Thursday, 28 June 2018

THE 'ORRIBLE 'OUSE OF TERRIBLE OLD TAT - Freak Out! It's the Jelly Terror!

Welcome back dear fiends to the 'Orrible 'Ouse of Terrible Old Tat! Well, summer is well and truly here with dear old Blighty sweltering in a heatwave and tabloid editors wondering if they can run that "COR WOTTA SCORCHER! " headline again yet. Well then chums, we are going to be keeping our cool with another visit to the cryogenic vaults of the 'Orrible Old 'Ouse and exploring once again the wonderful world of ice lollies... 

Now previously we have seen how in the 60s, 70s and 80s, purveyors of ice cold snackage successful prised pocket money from the nation's children by firstly linking their lollies to well known characters from film and TV. Later on, this marketing gimmick would blossom into branded icy treats, a wild world where characters as diverse as  the Daleks, King Kong, Bananaman, and the Mister Men would get their own lines of ice lollies. However these kind of tie-in deals cost money and could be something of a risky proposition, for the favour and fashions of the playground are fickle and hence while the Daleks conquered the chiller cabinets for several years, and during many of which they didn't cross paths with the Doctor on the telly mark you, no one was particularly rushing out to buy the Black Hole lolly when Disney's answer to Star Wars died a death at the box office. 

However, and let's be honest here, as makers of all kinds of tat have realised down the years, kids are bloody morons. If you can make something that is bright, colourful and sounds cool, even if it is a truly bloody awful product, you can create a playground sensation. Back in the '60s and '70s, no one had coined the term "viral marketing", but the concept that some products could magically capture the public's imagination was already well understood. And in the world of the ice lolly, if you could create a playground craze for your frozen wares, you were quids in. And hence many makers of lollies and assorted sweeties discovered that the right wrapper and the right name could outsell the biggest branded tie-ins.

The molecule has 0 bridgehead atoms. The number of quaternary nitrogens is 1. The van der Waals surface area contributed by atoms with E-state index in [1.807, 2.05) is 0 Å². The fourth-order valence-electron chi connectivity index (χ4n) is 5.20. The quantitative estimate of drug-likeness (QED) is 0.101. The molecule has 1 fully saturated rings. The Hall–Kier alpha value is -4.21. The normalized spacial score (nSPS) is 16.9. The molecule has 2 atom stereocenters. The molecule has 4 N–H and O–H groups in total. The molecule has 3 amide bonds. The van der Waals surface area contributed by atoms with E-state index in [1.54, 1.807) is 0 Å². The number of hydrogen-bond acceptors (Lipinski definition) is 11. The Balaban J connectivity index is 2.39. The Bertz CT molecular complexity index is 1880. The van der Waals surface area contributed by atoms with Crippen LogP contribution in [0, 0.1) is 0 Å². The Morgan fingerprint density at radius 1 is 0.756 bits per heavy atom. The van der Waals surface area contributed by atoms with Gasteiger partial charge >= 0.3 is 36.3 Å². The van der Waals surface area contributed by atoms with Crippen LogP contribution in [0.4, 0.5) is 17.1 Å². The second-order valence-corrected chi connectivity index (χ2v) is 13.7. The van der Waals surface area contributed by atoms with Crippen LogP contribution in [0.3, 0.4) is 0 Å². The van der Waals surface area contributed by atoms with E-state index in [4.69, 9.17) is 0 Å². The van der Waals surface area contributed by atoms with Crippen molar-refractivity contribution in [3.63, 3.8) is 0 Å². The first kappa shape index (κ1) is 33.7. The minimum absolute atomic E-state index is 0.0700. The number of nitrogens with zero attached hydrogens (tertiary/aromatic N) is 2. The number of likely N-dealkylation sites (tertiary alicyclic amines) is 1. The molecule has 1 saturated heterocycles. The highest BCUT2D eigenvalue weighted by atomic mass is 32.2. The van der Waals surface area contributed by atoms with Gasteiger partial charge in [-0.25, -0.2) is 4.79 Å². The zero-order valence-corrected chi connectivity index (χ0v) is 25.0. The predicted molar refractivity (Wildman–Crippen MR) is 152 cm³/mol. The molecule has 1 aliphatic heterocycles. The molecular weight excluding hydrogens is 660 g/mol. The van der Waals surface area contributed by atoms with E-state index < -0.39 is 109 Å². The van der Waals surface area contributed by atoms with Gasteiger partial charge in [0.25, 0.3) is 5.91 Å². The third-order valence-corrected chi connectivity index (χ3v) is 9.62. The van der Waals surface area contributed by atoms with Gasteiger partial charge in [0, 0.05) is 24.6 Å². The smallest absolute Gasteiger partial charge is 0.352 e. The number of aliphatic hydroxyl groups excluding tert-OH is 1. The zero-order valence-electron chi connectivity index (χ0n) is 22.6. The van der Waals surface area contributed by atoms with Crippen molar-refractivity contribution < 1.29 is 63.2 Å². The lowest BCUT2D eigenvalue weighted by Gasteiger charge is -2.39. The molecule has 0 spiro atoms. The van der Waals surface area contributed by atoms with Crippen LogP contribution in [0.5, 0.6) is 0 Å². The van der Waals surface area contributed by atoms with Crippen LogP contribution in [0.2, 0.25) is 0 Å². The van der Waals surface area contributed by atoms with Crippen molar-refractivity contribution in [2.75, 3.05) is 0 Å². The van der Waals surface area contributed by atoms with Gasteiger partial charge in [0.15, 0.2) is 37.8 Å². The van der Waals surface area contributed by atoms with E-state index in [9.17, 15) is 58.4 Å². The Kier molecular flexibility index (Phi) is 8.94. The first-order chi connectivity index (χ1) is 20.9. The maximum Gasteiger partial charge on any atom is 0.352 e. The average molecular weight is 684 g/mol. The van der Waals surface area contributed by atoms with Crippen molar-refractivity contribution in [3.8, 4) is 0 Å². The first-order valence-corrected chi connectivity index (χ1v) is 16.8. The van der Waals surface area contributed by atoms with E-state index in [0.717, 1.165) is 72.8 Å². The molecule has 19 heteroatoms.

Now, at first many lollies had just had names derived from their flavours - the all-time classics being the Orange Maid and the Mini Milk - but soon lollies with more inventive names started to appear such as Wiz, Rev, Woppa, and Mivvi. And this was a major breakthrough, as such names gave no clue to their flavours but still sold well because they sounded hip and cool. After all, what self-respecting junior hepcat wants a boring old Lemonade Fizz when you could discover what a Kinky tasted like? 

However while this advance in lolly nomenclature was a seismic shift in the way icy treats were sold, the novelty of giving lollies trendy and abstract names soon became normalised. And hence in the early 1970s, lolly branding was to evolve again, and various characters started appeared in the chiller cabinets that didn't exist anywhere else. Given the hazy and ephemeral nature of ice lolly history, I am not entirely sure who first made this next breakthrough, but a good contender is probably Lyons Maid who launched the Red Devil in April 1973. A regular in the freezers for many years, the Red Devil was a lolly comprising of an ice cream centre encased in fruity red ice. Some of us who remember this lolly may well be inclined to think that perhaps the name came from the fact that it was indeed a bit of a devil to eat, as all too often often the crimson ice you fall away from the ice cream and seek out brand new tops to stain and ruin.